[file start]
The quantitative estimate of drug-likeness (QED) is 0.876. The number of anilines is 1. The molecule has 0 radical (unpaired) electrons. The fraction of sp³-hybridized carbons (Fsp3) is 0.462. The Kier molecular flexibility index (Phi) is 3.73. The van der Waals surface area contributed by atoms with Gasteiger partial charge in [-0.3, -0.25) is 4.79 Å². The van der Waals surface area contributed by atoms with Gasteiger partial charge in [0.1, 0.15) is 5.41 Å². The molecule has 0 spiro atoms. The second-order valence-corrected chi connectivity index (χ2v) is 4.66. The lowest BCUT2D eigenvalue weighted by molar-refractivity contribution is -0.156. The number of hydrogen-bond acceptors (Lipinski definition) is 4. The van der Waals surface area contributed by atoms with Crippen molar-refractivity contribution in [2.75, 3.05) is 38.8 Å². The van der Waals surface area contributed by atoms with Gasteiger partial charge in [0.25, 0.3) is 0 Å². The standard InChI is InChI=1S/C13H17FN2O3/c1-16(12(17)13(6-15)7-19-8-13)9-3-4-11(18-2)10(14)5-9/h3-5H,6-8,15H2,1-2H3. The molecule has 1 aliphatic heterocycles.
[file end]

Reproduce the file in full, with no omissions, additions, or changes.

The quantitative estimate of drug-likeness (QED) is 0.876. The number of anilines is 1. The molecule has 0 radical (unpaired) electrons. The fraction of sp³-hybridized carbons (Fsp3) is 0.462. The Kier molecular flexibility index (Phi) is 3.73. The van der Waals surface area contributed by atoms with Gasteiger partial charge in [-0.3, -0.25) is 4.79 Å². The van der Waals surface area contributed by atoms with Gasteiger partial charge in [0.1, 0.15) is 5.41 Å². The molecule has 0 spiro atoms. The second-order valence-corrected chi connectivity index (χ2v) is 4.66. The lowest BCUT2D eigenvalue weighted by molar-refractivity contribution is -0.156. The number of hydrogen-bond acceptors (Lipinski definition) is 4. The van der Waals surface area contributed by atoms with Crippen molar-refractivity contribution in [2.75, 3.05) is 38.8 Å². The van der Waals surface area contributed by atoms with Gasteiger partial charge in [0.25, 0.3) is 0 Å². The standard InChI is InChI=1S/C13H17FN2O3/c1-16(12(17)13(6-15)7-19-8-13)9-3-4-11(18-2)10(14)5-9/h3-5H,6-8,15H2,1-2H3. The molecule has 1 aliphatic heterocycles.